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AS A NURSE for almost 20 years, I've found working in the ICU to be challenging because of the unique patients we care for everyday. I always prepare myself physically and emotionally before work, but no amount of experience can prepare you for a life-changing situation. One unforgettable experience touched me in a special way.
I was working a 12-hour night shift on Christmas Eve. The shift started slowly and because of the holiday, I thought we'd have a quiet night. But it was not to be.
At around 0300, our unit received a call from Admitting asking for a bed for a patient to be transferred from the telemetry unit. Anticipating an unstable patient, I quickly made sure my other patients were comfortable. Within 5 minutes I received report from the telemetry nurse regarding the incoming patient.
Mr. H was a 75-year-old Hispanic male admitted to the hospital 24 hours earlier with a diagnosis of cirrhosis. He'd suddenly become hypotensive and was desaturating, even on a 100% non-rebreather mask. Mr. H was in respiratory distress, tachycardic, pale, and diaphoretic.
When Mr. H arrived in the ICU, I introduced myself while attaching him to the cardiac monitor and performing a focused assessment. I readied myself for what might be a long night ahead.
Although Mr. H's respirations were labored, he was awake, alert, and oriented. I explained to him in simple terms the plan of his care, including the fact that he'd need a tube and a machine to help him breathe, and he nodded his head in agreement.
In a weak voice he said, "Please do whatever you need to do. I know you're all trying to help me, but please do me one favor: Let me speak to my son JR before you put that tube in my mouth. I want to see and talk to him before you put me to sleep."
I reassured Mr. H that his request would be followed. I asked the chief medical resident and the respiratory therapist to wait until JR could talk with his father before proceeding with endotracheal intubation.
Our unit assistant made a call to the patient's family. Within minutes, JR arrived and was escorted to his father's room. They were together for only a moment. I overheard JR telling his father he loved him. He then kissed his father on the forehead, embraced him, and said, "Merry Christmas, Dad. Thank you for all the wonderful things you've done for us."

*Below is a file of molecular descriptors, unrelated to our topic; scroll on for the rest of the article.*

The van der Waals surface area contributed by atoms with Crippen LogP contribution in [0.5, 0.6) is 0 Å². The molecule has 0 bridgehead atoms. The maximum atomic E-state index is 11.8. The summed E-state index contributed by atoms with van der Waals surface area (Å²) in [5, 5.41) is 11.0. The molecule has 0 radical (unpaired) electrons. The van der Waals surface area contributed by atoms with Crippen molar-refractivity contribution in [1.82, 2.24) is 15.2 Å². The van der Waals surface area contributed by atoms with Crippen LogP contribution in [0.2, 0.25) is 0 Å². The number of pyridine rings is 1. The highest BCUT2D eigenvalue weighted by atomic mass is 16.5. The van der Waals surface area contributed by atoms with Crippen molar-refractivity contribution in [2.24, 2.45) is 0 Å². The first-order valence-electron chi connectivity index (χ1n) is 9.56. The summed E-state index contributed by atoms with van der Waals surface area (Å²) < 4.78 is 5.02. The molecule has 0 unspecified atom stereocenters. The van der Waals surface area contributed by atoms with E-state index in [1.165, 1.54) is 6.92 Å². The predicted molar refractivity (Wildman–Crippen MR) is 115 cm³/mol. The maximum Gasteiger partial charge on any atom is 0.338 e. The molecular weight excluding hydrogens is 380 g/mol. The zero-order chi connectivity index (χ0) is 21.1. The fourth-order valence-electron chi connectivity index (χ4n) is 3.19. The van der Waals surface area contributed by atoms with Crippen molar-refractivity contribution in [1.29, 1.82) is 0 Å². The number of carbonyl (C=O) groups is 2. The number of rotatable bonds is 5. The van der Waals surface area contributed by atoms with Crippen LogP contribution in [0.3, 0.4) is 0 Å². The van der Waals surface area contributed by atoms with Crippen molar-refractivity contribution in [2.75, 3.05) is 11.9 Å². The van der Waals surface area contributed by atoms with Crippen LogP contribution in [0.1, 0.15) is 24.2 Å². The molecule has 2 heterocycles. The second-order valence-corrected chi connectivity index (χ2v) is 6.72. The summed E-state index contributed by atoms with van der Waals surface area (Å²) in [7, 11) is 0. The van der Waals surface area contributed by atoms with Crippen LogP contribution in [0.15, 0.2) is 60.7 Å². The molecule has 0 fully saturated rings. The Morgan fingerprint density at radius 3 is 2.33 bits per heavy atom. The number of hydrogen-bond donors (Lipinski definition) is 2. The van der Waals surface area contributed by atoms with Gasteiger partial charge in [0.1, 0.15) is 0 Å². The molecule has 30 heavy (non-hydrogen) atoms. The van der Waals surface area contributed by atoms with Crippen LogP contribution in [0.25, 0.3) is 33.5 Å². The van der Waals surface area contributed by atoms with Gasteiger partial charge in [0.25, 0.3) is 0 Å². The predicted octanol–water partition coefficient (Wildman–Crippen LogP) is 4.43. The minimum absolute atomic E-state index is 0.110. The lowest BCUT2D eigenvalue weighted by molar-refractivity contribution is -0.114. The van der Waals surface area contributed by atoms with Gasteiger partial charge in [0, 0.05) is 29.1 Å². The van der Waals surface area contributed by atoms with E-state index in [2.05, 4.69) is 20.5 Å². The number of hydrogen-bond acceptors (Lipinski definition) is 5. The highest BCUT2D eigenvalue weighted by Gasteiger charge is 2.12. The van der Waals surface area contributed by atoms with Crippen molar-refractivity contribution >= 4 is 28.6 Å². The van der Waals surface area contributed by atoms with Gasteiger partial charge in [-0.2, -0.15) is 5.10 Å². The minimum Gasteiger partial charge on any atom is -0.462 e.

After JR left the room, Mr. H turned to me and said, "Thank you for waiting. Thank you for letting me see my son. I'm happy, and I'm ready." He then smiled and added, "If I'm not able to get out of this, I'm wishing you a Merry Christmas." I told him we'd do our best to help him.
Although Mr. H was immediately intubated and placed on mechanical ventilation, he deteriorated quickly. At 0500 he had a cardiac arrest, and at exactly 0600 on Christmas Day, he was pronounced dead. JR was at his side.
JR approached me. He expressed his thanks and appreciation for the team's efforts to save his father's life. "Thank you for waiting for me," he said. "I was able to tell my Dad how much I loved him."
At first I felt terrible that the family would now think of Christmas Day as the anniversary of the death of their father. But upon further reflection, my experience with Mr. H and his family that Christmas made me realize that advocating truly is the heart and soul of nursing practice. It's all about looking out for our patients' well-being, including their dying wishes. Just taking time to listen to our patients' simple requests is an important part of what we do. Nurses are the frontliners. If we don't advocate for our patients, who will?
Christmases now are even more special for me. They remind me that on that particular day, I was a patient's advocate-and I always will be.
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